CAF usually brings in a gaggle of crowd-pleasers to preach to the choir, and this year is no exception. Leading the way on the vision front are some first-rate orators: Bill Moyers, Arianna Huffington, Richard Trumka, blogger Markos Moulitsas and the hottest new progressive in Congress, Alan Grayson, innovator of "The War is Making You Poor Act." CAF honors key people at its usually packed gala dinner, and this year the big awards go to superstar, first-term member of Congress Donna Edwards; James Rucker, whose influential organization Color of Change has shifted the debate on a number of key issues; and stalwart progressive funder and drug policy reformer, Peter Lewis, the founder of Progressive Insurance (the company with the funny commercials).

Just prior to CAF in NYC is the Personal Democracy Forum (PdF), on June 3-4, a bipartisan gathering of electoral-oriented technology types and advocates for a wide range of tech innovation and tech policy. Conference organizers Micah Sifry and Andrew Rasiej go out of their way to include Republicans and conservatives in an attempt to create some tension, but the overwhelming number of participants are progressives and creative, thoughtful technologists.

This year's theme, "Can the Internet fix politics?" will be explored on the first day of keynote talks and conversations by a diverse collection of speakers including Daniel Ellsberg, Craig Newmark, Eli Pariser, former AlterNet tech director Deanna Zandt, and the aforementioned regulars Huffington and Moulitsas. (Click here and use the coupon code ALTERNET for $100 off non-profit and regular registration.) PDF is offering a Quick-Start track for relative beginners to online politicking; Advanced Online Organizing;; Media; and a Developer track for the geeks, wizards and CTOs among us as well as a grab-bag track covering everything from how the rise of the mobile Internet is changing the shape of the digital divide, to the latest news from the Europe tech-politics arena, to a session with top foundation executives discussing Philanthropy 2.0.

The U.S. Social Forum, a decidedly more grassroots and left progressive gathering, takes place in Detroit, Michigan on June 22-26. The U.S. Social Forum (USSF) says it is not a conference, but rather a movement-building process -- a space to come up with the peoples’ solutions to the economic and ecological crisis. "The USSF is the next most important step in our struggle to build a powerful multi-racial, multi-sectoral, inter-generational, diverse, inclusive, internationalist movement that transforms this country and changes history," say the organizers. Presenters at opening ceremony: Joanne Watson, Detroit City Council; Dave Bing, Detroit mayor; representatives from Michigan Welfare Rights, East Michigan Environmental Action Council, Centro Obrero, Southeast Michigan Jobs with Justice, etc.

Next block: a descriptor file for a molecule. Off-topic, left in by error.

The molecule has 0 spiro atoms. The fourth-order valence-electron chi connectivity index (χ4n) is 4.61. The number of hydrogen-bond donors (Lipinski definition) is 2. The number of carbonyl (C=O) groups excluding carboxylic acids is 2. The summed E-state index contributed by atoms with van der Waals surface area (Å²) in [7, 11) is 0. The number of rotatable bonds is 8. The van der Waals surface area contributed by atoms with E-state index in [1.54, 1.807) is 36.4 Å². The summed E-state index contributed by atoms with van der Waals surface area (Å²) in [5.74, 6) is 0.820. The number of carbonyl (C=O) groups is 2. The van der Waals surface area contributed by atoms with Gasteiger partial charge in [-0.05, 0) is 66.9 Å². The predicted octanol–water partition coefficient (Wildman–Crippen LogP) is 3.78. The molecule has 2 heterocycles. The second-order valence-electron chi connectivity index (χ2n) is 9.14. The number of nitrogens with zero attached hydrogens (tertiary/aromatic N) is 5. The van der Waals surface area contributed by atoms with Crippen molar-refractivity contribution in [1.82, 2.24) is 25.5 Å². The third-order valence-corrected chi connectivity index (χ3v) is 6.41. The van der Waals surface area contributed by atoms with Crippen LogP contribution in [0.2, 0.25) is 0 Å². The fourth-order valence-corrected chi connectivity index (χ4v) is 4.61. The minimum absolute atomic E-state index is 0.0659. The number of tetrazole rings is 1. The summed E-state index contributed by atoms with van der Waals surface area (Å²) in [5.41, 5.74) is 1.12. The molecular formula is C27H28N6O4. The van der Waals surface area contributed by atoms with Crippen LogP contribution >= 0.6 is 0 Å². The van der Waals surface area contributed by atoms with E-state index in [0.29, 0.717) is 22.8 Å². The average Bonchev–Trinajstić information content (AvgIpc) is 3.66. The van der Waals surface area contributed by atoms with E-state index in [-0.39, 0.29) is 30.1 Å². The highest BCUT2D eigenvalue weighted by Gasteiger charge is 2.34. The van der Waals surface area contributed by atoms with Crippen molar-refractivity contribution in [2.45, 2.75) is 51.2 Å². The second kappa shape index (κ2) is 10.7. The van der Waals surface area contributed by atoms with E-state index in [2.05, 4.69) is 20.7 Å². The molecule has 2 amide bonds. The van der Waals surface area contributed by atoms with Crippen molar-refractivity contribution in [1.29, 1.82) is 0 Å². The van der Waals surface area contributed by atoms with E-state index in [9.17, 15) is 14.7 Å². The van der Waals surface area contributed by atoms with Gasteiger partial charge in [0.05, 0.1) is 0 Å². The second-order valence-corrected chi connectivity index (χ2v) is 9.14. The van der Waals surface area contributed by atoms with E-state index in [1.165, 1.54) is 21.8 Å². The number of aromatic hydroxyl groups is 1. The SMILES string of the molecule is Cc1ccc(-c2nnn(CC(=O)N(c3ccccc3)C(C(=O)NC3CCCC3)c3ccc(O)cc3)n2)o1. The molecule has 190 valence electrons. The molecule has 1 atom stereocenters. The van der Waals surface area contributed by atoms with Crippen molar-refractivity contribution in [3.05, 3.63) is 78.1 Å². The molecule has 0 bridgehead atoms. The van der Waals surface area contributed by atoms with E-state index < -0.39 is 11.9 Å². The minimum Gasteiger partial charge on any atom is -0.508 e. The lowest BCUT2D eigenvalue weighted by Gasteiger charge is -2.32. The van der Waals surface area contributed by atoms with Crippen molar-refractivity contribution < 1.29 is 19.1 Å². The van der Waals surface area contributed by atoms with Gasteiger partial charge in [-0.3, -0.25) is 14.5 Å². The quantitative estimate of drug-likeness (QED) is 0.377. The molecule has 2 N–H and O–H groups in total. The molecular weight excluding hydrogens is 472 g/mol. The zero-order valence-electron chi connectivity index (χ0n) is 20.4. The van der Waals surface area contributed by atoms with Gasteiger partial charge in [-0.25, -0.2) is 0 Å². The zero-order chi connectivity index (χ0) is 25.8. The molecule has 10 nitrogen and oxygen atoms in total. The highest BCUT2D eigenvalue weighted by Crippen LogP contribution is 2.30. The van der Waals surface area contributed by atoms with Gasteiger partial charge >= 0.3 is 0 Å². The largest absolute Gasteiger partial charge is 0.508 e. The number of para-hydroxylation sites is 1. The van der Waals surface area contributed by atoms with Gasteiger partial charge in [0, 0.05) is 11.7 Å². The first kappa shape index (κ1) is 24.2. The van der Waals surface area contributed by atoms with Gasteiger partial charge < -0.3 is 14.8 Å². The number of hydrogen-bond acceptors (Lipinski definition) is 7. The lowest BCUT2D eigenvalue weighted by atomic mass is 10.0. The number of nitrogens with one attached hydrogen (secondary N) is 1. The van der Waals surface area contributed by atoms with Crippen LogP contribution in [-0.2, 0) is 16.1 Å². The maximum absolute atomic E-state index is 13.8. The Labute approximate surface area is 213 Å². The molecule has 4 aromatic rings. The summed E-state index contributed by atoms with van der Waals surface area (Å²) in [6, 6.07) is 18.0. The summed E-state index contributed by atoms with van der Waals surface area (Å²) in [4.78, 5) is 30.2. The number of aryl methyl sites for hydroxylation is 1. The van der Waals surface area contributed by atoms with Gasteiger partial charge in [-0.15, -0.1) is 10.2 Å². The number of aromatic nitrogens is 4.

And later in the summer on July 22-25, Las Vegas becomes blogger central as Netroots Nation gathers in a state that is ranked first in unemployment (so there will be more than a few bargains to be had on the Strip). Some of the key presenters will be Senator Al Franken, Elizabeth Warren, Richard Trumka, Rep. Alan Grayson, Deepak Bhargava of the Center for Community Change, Phaedra Ellis-Lamkins of Green for All and George Goehl of National People's Action.

Clearly the right-wing and the Tea Party movement are organizing many events around the country, and will have an event competing with Netroots in Las Vegas at the same time, a week after the Tea Party Convention, also in Vegas. It will be interesting to compare and contrast how progressives and the radical right conduct their gatherings and mobilize their troops for the ongoing political battle. 

Don Hazen is the executive editor of AlterNet.